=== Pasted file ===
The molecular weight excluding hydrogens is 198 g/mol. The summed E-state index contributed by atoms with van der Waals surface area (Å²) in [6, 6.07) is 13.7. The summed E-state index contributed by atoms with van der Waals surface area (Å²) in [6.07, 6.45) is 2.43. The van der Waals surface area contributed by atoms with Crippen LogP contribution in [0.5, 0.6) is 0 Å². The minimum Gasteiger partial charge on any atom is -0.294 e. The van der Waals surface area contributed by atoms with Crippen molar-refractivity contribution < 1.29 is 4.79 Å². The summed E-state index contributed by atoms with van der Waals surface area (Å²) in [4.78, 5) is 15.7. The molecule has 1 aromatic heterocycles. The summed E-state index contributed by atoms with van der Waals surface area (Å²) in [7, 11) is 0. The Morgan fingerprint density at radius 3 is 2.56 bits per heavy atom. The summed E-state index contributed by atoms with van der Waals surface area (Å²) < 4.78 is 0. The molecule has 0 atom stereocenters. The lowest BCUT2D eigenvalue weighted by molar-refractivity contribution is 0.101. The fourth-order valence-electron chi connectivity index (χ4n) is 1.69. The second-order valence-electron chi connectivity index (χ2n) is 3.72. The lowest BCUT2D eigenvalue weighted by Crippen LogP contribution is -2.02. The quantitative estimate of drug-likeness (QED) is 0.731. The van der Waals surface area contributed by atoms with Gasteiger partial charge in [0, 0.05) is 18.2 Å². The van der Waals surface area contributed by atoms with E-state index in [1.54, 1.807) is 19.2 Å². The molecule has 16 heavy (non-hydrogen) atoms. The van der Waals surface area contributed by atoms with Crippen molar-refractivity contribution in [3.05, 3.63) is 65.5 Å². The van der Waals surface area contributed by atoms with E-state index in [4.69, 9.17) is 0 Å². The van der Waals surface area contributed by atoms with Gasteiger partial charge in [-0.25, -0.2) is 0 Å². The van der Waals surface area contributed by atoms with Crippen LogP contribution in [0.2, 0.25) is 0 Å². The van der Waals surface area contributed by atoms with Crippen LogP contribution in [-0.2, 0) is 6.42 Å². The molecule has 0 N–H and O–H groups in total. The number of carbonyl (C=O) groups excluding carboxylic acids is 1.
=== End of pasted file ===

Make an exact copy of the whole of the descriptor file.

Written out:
The molecular weight excluding hydrogens is 198 g/mol. The summed E-state index contributed by atoms with van der Waals surface area (Å²) in [6, 6.07) is 13.7. The summed E-state index contributed by atoms with van der Waals surface area (Å²) in [6.07, 6.45) is 2.43. The van der Waals surface area contributed by atoms with Crippen LogP contribution in [0.5, 0.6) is 0 Å². The minimum Gasteiger partial charge on any atom is -0.294 e. The van der Waals surface area contributed by atoms with Crippen molar-refractivity contribution < 1.29 is 4.79 Å². The summed E-state index contributed by atoms with van der Waals surface area (Å²) in [4.78, 5) is 15.7. The molecule has 1 aromatic heterocycles. The summed E-state index contributed by atoms with van der Waals surface area (Å²) in [7, 11) is 0. The Morgan fingerprint density at radius 3 is 2.56 bits per heavy atom. The summed E-state index contributed by atoms with van der Waals surface area (Å²) < 4.78 is 0. The molecule has 0 atom stereocenters. The lowest BCUT2D eigenvalue weighted by molar-refractivity contribution is 0.101. The fourth-order valence-electron chi connectivity index (χ4n) is 1.69. The second-order valence-electron chi connectivity index (χ2n) is 3.72. The lowest BCUT2D eigenvalue weighted by Crippen LogP contribution is -2.02. The quantitative estimate of drug-likeness (QED) is 0.731. The van der Waals surface area contributed by atoms with Gasteiger partial charge in [0, 0.05) is 18.2 Å². The van der Waals surface area contributed by atoms with E-state index in [1.54, 1.807) is 19.2 Å². The molecule has 16 heavy (non-hydrogen) atoms. The van der Waals surface area contributed by atoms with Crippen molar-refractivity contribution in [3.05, 3.63) is 65.5 Å². The van der Waals surface area contributed by atoms with E-state index in [4.69, 9.17) is 0 Å². The van der Waals surface area contributed by atoms with Gasteiger partial charge in [-0.25, -0.2) is 0 Å². The van der Waals surface area contributed by atoms with Crippen LogP contribution in [0.2, 0.25) is 0 Å². The van der Waals surface area contributed by atoms with Crippen LogP contribution in [-0.2, 0) is 6.42 Å². The molecule has 0 N–H and O–H groups in total. The number of carbonyl (C=O) groups excluding carboxylic acids is 1.